As we examine the Psalm in detail, we first note that is the Lord who is “my shepherd.” The texts in John’s Gospel about Jesus as the Good Shepherd explicitly link him to the Old Testament portrayal of the Divine. So the Twenty-third Psalm claims to say important things about God.

It claims to bring God to human beings. The Lord is “my” shepherd. And because he is my shepherd, he cares for me.

For example, the Lord anoints my head with oil—which means he treats me like a monarch. In ancient times and even in England today, a king is anointed with holy oil when he is crowned; the oil is a symbol of his divine calling.

Then, too, God is like a shepherd to me by bestowing on me “goodness and mercy all the days of my life.” All the days of my life—even on those days when I’m not behaving like a very good sheep – and I am in need of mercy!

Not only will the Lord be merciful to me, but he will also lead me in “right pathways”—he will show me, in the old translation, “paths of righteousness.”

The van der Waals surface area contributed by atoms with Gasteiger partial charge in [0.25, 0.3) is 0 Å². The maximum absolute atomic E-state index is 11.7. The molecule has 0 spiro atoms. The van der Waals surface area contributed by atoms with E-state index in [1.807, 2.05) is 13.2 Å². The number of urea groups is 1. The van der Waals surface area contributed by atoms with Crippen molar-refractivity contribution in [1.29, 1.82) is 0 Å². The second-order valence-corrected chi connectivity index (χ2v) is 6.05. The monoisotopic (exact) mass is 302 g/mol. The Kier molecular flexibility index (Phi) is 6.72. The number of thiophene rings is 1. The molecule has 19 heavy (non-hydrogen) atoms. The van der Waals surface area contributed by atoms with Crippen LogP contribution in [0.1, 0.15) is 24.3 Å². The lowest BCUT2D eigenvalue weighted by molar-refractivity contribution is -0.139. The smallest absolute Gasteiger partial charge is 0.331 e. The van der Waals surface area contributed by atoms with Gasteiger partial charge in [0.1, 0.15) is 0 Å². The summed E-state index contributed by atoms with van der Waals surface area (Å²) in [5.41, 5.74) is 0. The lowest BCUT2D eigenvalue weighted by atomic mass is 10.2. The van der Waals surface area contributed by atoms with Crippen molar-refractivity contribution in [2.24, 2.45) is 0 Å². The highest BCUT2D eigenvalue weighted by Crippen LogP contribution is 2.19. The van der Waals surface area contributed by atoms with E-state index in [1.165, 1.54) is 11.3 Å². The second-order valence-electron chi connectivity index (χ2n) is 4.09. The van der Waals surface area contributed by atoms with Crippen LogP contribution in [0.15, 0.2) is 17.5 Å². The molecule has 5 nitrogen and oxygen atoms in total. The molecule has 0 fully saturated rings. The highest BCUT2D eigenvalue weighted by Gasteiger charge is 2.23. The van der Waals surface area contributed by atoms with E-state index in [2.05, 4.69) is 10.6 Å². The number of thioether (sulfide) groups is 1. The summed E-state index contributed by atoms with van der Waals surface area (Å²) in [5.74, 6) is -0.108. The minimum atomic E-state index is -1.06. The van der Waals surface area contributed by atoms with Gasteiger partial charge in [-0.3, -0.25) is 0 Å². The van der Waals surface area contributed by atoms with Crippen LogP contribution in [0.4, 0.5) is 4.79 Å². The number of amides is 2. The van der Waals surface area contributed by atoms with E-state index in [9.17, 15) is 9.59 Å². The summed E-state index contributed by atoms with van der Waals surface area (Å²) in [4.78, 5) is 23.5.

The Psalmist, then, presents a God who can’t wait to give good things to all of his people. I will receive so many blessings that “my cup” will be filled with them, until the blessings “run over.”

And it’s no wonder that this extraordinary text includes a gift that is especially welcome to exhausted modern people: the psalm says, the Lord will “revive” our “souls.”

Isn’t this exactly what we need? Every person can benefit from a good shot of interior revival. “Revival” means to be given life again. And, looking to Christ’s resurrection, we need that new life within us—we need to share the life of the Good Shepherd.

But now, let’s step back for a moment and notice what this picture of God does not include. It doesn’t say that the Lord enjoys wielding tyrannical power over his creatures—forcing them, for example, to do things that they don’t want to do. No, the Lord who is our Shepherd wants us to have a cup of ever-flowing blessings.